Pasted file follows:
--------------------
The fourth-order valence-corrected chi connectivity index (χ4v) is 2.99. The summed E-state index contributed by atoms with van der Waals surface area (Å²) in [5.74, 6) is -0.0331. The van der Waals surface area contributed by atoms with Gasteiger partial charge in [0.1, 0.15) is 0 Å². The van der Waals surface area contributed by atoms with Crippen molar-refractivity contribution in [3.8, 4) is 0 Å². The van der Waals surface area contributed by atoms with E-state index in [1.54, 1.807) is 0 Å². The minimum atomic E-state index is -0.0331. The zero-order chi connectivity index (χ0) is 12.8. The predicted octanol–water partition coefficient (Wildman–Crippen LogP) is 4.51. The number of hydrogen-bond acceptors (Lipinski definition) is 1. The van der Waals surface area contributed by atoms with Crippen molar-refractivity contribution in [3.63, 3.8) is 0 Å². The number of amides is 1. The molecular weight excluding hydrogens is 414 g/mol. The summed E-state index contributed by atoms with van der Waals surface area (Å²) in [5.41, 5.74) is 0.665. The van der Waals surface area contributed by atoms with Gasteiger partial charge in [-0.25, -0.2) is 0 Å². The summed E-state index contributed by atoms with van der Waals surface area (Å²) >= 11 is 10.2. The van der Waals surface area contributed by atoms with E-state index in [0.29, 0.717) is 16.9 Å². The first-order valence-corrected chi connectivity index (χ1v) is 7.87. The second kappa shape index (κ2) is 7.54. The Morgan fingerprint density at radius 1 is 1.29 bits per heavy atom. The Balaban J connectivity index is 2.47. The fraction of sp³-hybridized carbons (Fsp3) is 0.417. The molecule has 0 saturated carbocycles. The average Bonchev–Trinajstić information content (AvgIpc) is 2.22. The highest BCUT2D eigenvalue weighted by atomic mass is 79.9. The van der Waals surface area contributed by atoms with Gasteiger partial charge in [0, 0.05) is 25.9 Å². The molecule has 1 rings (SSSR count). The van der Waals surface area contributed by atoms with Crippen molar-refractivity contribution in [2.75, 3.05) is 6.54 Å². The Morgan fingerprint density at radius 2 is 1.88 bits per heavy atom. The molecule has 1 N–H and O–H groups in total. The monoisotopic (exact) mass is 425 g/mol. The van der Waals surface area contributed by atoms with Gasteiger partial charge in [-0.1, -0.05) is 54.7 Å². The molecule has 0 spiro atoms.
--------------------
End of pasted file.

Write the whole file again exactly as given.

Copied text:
The fourth-order valence-corrected chi connectivity index (χ4v) is 2.99. The summed E-state index contributed by atoms with van der Waals surface area (Å²) in [5.74, 6) is -0.0331. The van der Waals surface area contributed by atoms with Gasteiger partial charge in [0.1, 0.15) is 0 Å². The van der Waals surface area contributed by atoms with Crippen molar-refractivity contribution in [3.8, 4) is 0 Å². The van der Waals surface area contributed by atoms with E-state index in [1.54, 1.807) is 0 Å². The minimum atomic E-state index is -0.0331. The zero-order chi connectivity index (χ0) is 12.8. The predicted octanol–water partition coefficient (Wildman–Crippen LogP) is 4.51. The number of hydrogen-bond acceptors (Lipinski definition) is 1. The van der Waals surface area contributed by atoms with Crippen molar-refractivity contribution in [3.63, 3.8) is 0 Å². The number of amides is 1. The molecular weight excluding hydrogens is 414 g/mol. The summed E-state index contributed by atoms with van der Waals surface area (Å²) in [5.41, 5.74) is 0.665. The van der Waals surface area contributed by atoms with Gasteiger partial charge in [-0.25, -0.2) is 0 Å². The summed E-state index contributed by atoms with van der Waals surface area (Å²) >= 11 is 10.2. The van der Waals surface area contributed by atoms with E-state index in [0.29, 0.717) is 16.9 Å². The first-order valence-corrected chi connectivity index (χ1v) is 7.87. The second kappa shape index (κ2) is 7.54. The Morgan fingerprint density at radius 1 is 1.29 bits per heavy atom. The Balaban J connectivity index is 2.47. The fraction of sp³-hybridized carbons (Fsp3) is 0.417. The molecule has 0 saturated carbocycles. The average Bonchev–Trinajstić information content (AvgIpc) is 2.22. The highest BCUT2D eigenvalue weighted by atomic mass is 79.9. The van der Waals surface area contributed by atoms with Gasteiger partial charge in [0, 0.05) is 25.9 Å². The molecule has 1 rings (SSSR count). The van der Waals surface area contributed by atoms with Crippen molar-refractivity contribution in [2.75, 3.05) is 6.54 Å². The Morgan fingerprint density at radius 2 is 1.88 bits per heavy atom. The molecule has 1 N–H and O–H groups in total. The monoisotopic (exact) mass is 425 g/mol. The van der Waals surface area contributed by atoms with Gasteiger partial charge in [-0.1, -0.05) is 54.7 Å². The molecule has 0 spiro atoms.